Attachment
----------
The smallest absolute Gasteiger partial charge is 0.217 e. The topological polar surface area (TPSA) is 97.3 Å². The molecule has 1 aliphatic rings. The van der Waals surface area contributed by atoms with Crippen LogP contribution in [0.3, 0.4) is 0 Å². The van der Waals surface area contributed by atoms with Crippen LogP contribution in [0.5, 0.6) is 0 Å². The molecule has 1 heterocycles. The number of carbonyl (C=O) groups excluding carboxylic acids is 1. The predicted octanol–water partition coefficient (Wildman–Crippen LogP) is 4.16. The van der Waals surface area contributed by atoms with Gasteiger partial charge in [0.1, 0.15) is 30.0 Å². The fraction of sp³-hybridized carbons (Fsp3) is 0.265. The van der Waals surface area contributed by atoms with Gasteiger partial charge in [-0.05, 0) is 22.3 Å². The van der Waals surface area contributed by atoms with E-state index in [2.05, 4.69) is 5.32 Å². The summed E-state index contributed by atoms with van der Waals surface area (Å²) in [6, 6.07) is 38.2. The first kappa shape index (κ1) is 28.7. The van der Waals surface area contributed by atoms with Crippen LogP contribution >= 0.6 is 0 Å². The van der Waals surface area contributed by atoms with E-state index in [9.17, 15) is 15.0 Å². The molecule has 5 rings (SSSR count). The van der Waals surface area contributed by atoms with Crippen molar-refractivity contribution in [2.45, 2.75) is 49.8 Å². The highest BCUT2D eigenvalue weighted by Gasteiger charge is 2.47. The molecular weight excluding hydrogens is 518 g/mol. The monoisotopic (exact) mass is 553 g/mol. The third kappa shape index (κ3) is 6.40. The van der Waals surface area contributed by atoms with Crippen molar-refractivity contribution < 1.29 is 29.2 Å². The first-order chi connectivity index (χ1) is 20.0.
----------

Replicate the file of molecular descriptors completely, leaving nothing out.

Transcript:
The smallest absolute Gasteiger partial charge is 0.217 e. The topological polar surface area (TPSA) is 97.3 Å². The molecule has 1 aliphatic rings. The van der Waals surface area contributed by atoms with Crippen LogP contribution in [0.3, 0.4) is 0 Å². The van der Waals surface area contributed by atoms with Crippen LogP contribution in [0.5, 0.6) is 0 Å². The molecule has 1 heterocycles. The number of carbonyl (C=O) groups excluding carboxylic acids is 1. The predicted octanol–water partition coefficient (Wildman–Crippen LogP) is 4.16. The van der Waals surface area contributed by atoms with Gasteiger partial charge in [0.1, 0.15) is 30.0 Å². The fraction of sp³-hybridized carbons (Fsp3) is 0.265. The van der Waals surface area contributed by atoms with Gasteiger partial charge in [-0.05, 0) is 22.3 Å². The van der Waals surface area contributed by atoms with E-state index in [2.05, 4.69) is 5.32 Å². The summed E-state index contributed by atoms with van der Waals surface area (Å²) in [6, 6.07) is 38.2. The first kappa shape index (κ1) is 28.7. The van der Waals surface area contributed by atoms with Crippen LogP contribution >= 0.6 is 0 Å². The van der Waals surface area contributed by atoms with E-state index in [9.17, 15) is 15.0 Å². The molecule has 5 rings (SSSR count). The van der Waals surface area contributed by atoms with Crippen molar-refractivity contribution in [2.45, 2.75) is 49.8 Å². The highest BCUT2D eigenvalue weighted by Gasteiger charge is 2.47. The molecular weight excluding hydrogens is 518 g/mol. The monoisotopic (exact) mass is 553 g/mol. The third kappa shape index (κ3) is 6.40. The van der Waals surface area contributed by atoms with Crippen molar-refractivity contribution < 1.29 is 29.2 Å². The first-order chi connectivity index (χ1) is 20.0.